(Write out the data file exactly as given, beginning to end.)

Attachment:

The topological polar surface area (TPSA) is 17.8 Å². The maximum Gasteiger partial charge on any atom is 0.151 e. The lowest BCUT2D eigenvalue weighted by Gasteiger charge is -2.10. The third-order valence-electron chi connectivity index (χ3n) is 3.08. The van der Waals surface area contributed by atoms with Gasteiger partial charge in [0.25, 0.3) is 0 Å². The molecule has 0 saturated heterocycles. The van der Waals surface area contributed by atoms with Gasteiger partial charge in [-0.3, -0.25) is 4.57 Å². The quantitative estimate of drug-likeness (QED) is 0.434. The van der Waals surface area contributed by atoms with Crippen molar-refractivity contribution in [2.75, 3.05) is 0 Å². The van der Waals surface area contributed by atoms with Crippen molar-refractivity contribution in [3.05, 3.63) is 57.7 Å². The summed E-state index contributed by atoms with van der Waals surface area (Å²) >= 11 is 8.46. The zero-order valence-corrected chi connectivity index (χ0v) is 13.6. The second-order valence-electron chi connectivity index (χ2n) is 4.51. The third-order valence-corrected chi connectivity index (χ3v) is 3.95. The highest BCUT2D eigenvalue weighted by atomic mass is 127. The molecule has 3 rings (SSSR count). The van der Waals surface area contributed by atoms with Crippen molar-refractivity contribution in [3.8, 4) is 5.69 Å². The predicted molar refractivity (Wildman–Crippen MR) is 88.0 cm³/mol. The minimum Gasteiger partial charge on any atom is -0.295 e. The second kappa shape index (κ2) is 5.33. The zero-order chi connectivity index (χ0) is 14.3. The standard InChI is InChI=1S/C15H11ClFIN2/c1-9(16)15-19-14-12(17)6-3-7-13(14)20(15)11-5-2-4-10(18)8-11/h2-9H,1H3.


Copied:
The topological polar surface area (TPSA) is 17.8 Å². The maximum Gasteiger partial charge on any atom is 0.151 e. The lowest BCUT2D eigenvalue weighted by Gasteiger charge is -2.10. The third-order valence-electron chi connectivity index (χ3n) is 3.08. The van der Waals surface area contributed by atoms with Gasteiger partial charge in [0.25, 0.3) is 0 Å². The molecule has 0 saturated heterocycles. The van der Waals surface area contributed by atoms with Gasteiger partial charge in [-0.3, -0.25) is 4.57 Å². The quantitative estimate of drug-likeness (QED) is 0.434. The van der Waals surface area contributed by atoms with Crippen molar-refractivity contribution in [2.75, 3.05) is 0 Å². The van der Waals surface area contributed by atoms with Crippen molar-refractivity contribution in [3.05, 3.63) is 57.7 Å². The summed E-state index contributed by atoms with van der Waals surface area (Å²) >= 11 is 8.46. The zero-order valence-corrected chi connectivity index (χ0v) is 13.6. The second-order valence-electron chi connectivity index (χ2n) is 4.51. The third-order valence-corrected chi connectivity index (χ3v) is 3.95. The highest BCUT2D eigenvalue weighted by atomic mass is 127. The molecule has 3 rings (SSSR count). The van der Waals surface area contributed by atoms with Crippen molar-refractivity contribution in [3.8, 4) is 5.69 Å². The predicted molar refractivity (Wildman–Crippen MR) is 88.0 cm³/mol. The minimum Gasteiger partial charge on any atom is -0.295 e. The second kappa shape index (κ2) is 5.33. The zero-order chi connectivity index (χ0) is 14.3. The standard InChI is InChI=1S/C15H11ClFIN2/c1-9(16)15-19-14-12(17)6-3-7-13(14)20(15)11-5-2-4-10(18)8-11/h2-9H,1H3.